a rarity in the film catalog of Judy Garland. It’s one of the
few post-Oz films that isn’t a vehicle for either her alone,
or her and a co-star (Mickey Rooney, Gene Kelly, Fred Astaire), and one in which she plays a more supporting role. Ziegfeld
Girl is more a vehicle for Lana Turner and MGM's build-up to make her a star.
scheduled in 1938 for Joan Crawford, Eleanor Powell (MGM’s “Queen
Of Taps”), Margaret Sullivan, and Virginia Bruce, Ziegfeld Girl ended
up starring Lana Turner, Hedy Lamarr, Judy Garland, and Eve Arden
in the main female leads. By the time pre-production actually started, Joan Crawford
and Eleanor Powell’s careers were already declining. Lana, Hedy, and of course Judy, were the "new" stars at MGM. Judy had already
proven herself in The Wizard of Oz (1939) and Babes in
Arms (1939), and she had just finished Little Nellie Kelly (1940). Lana was the studio’s obvious new “sexpot” and Hedy had
recently made a big splash proving she could act and not just be a gorgeous "Bird of Paradixe." Thanks to Ziegfeld Girl and her other 1941 output, Lana ended up staying at MGM for almost 20 years as one of the studio's most enduring and versatile stars.
The plot of Ziegfeld Girl is slight. It’s the standar “3 Girls trying to make
it” backstage story. One achieves stardom (Judy), one achieves
happiness via marriage (Hedy), and one falls for the glitz and glamour
and ends up dead from alcoholism (Lana). Pure melodrama! But,
packaged by MGM's professionalism, with musical numbers directed
by Busby Berkeley, Ziegfeld Girl would become an extravaganza
of glitz and corn and music and melodrama on a colossal scale. This is a movie that
proves, "they don't make 'em like they used to." To film the opulent musical numbers today, with the chorus girls,
chorus boys, costumes, music, and all the trimmings, would cost
a fortune. But MGM had the resources to make Ziegfeld Girl one of the most opulent films of its time, or any time.
Stewart, Tony Martin, and Jackie Cooper play the main lead male roles. Stewart
was fresh off the double success of Mr. Smith Goes To Washington (1939) and his Oscar winning role in The Philadelphia Story (1941). But the focus is on the women, with the men merely acting as plot devices to add a dash of drama.
This is the only film in which Judy starred
with James Stewart and even though they both get top billing, they
never share a scene together!Years later, James Stewart would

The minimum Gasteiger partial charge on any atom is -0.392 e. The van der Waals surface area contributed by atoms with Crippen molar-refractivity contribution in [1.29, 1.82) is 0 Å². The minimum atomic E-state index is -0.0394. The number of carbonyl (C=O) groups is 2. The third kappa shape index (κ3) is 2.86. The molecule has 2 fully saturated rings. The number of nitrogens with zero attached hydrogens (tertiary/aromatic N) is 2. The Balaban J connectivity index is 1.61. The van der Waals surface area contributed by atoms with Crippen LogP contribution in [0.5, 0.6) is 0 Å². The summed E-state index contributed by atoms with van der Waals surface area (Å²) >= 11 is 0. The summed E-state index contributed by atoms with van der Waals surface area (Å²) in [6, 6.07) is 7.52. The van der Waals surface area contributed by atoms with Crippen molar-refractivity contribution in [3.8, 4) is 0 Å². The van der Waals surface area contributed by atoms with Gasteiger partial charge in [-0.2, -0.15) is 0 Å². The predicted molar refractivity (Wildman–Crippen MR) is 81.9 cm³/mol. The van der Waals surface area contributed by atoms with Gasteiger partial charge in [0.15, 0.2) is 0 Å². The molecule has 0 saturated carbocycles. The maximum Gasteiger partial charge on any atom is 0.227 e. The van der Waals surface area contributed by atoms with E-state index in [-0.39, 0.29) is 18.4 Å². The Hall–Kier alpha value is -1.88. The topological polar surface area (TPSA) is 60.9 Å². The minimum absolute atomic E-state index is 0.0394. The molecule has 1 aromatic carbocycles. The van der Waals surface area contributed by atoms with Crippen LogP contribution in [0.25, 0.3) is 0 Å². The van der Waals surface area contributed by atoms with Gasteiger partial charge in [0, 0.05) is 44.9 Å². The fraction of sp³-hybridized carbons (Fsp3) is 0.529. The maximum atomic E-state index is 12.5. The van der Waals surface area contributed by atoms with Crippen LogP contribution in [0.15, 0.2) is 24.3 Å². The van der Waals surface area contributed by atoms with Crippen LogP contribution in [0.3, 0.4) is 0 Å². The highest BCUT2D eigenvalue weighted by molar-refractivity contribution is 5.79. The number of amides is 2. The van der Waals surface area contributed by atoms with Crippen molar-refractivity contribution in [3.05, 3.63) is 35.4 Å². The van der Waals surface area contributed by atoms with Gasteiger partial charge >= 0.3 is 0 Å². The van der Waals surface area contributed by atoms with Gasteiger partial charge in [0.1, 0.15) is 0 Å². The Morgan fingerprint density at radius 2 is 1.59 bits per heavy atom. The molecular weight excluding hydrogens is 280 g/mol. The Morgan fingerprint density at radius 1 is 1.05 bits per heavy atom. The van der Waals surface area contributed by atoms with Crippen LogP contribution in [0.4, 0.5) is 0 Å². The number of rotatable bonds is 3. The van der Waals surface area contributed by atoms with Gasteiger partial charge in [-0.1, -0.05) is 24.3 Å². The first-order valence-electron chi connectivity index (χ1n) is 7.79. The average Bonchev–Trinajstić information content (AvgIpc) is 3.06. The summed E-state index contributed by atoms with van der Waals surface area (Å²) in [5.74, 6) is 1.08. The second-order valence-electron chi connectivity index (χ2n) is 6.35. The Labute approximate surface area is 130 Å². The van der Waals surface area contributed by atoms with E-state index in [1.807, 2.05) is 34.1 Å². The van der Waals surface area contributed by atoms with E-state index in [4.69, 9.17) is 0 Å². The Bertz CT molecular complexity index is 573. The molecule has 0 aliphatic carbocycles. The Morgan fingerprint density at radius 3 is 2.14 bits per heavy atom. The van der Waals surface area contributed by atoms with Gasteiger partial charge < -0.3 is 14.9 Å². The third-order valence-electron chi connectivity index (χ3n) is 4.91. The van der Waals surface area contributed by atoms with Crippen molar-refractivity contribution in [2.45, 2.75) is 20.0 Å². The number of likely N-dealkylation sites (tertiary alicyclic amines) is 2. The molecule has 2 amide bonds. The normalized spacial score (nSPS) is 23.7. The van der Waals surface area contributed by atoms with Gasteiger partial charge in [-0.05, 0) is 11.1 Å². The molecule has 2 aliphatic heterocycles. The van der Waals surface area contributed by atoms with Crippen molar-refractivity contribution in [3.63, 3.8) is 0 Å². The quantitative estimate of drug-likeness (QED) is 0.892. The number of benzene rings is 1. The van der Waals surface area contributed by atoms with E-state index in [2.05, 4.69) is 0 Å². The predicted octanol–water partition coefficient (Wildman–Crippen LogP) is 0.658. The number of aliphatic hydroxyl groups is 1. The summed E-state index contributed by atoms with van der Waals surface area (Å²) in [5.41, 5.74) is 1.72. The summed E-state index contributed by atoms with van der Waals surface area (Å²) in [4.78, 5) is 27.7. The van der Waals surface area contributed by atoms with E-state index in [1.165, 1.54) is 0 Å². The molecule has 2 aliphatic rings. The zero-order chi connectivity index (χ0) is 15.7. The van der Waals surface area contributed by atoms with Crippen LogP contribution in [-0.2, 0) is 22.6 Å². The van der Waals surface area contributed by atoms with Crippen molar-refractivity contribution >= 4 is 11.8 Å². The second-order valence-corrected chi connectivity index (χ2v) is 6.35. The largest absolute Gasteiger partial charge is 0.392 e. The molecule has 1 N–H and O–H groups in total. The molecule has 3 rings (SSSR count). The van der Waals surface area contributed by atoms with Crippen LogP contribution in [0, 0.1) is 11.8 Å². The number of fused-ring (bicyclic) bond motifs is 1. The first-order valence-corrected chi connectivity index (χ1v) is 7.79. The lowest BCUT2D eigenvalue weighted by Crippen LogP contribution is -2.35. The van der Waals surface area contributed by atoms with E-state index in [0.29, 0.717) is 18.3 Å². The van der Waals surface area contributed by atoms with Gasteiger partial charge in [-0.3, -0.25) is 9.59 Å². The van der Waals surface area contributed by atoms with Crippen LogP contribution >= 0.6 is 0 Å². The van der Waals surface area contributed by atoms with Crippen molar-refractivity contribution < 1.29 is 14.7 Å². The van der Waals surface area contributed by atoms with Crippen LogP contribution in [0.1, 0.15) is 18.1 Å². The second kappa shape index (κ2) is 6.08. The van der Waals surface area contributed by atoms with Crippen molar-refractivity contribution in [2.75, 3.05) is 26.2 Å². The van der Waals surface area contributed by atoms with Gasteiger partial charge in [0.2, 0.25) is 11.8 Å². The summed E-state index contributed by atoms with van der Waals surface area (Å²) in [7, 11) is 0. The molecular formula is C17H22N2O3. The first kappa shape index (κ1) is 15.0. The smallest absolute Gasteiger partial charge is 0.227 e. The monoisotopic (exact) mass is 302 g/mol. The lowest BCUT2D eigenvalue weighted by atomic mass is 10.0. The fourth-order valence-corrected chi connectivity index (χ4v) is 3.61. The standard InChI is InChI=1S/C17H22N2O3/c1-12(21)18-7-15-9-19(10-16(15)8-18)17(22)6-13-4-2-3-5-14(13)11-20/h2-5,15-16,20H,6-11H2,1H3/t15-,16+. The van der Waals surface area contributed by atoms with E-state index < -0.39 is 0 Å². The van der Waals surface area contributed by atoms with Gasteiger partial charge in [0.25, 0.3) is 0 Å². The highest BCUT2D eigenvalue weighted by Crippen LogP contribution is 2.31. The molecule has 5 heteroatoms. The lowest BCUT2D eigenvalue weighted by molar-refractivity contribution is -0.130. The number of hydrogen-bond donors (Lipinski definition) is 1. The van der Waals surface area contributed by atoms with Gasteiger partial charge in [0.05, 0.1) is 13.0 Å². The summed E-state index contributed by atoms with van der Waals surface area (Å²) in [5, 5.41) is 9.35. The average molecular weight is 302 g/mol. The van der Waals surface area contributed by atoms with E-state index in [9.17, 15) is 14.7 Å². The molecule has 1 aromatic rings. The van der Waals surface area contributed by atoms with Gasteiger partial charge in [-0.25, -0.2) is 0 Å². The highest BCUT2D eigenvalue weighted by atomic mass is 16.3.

talk about the magical days during the late 1930's when he and
several other stars and contract players would take their breaks
and sit outside the music building and listen to Judy rehearse
with Roger Edens.
Judy’s part is basically a supporting role, but she gets several
great numbers and is the only one of the girls who becomes the big Ziegfeld star. Her first number reaches back to her Vaudeville roots with Charles Winninger performing the breezy
“Laugh, I Thought I’d Split My Sides.”
“I’m Always Chasing Rainbows” is the ballad standout for Judy.
She takes the standard and makes it her own. It's a
classic Garland film moment. When watching her, one can see why Lana Turner said to Judy (during the making
of this film) “You know, I’d give all of my beauty for just half
of your talent the look on your face when you sing.” That’s
praise indeed. You can listen and download Judy's multiple take pre-recordings at The Judy Room's MP3 Page.
"Minnie From Trinidad” is the big Busby Berkeley extravaganza showcasing
Judy’s character’s ascent to stardom. It’s completely over the
top in a good way. Judy’s voice is well suited to this type of
able to take the tongue-in-cheek lyrics and make them fun. At the
end of the number, she’s lifted up and down on what are supposed
to be large bamboo-type sticks. I used to wonder how MGM they got
away with putting Judy on something like that something that could
possibly seriously injure one of MGM’s biggest stars. In reality, it's not Judy, MGM wouldn't chance an accident with their biggest musical star.
briefly appears in the early big musical number “You Stepped
Out Of A Dream." Judy’s character is not yet a star, so that after
each glamour girl’s segment, poor Judy/Susan is stuck behind Tony Martin,
Lana Turner and Hedy Lamarr for the final shot of the number. This
probably didn’t do much for Judy’s insecurity about her looks.
is a dream alright. Eye popping costumes and huge sets add to Tony
Martin’s wonderful rendition of this new standard. The song is really
just an excuse to show the“typical Ziegfeld number of beautiful
girls wearing outlandish costumes descending down a long flight
of stairs.Lana and Hedy both get their turn coming down the stairs.
Lana proves that she can navigate stairs better than anyone. What
a beautiful walk she had! Judy doesn’t just walk down the stairs,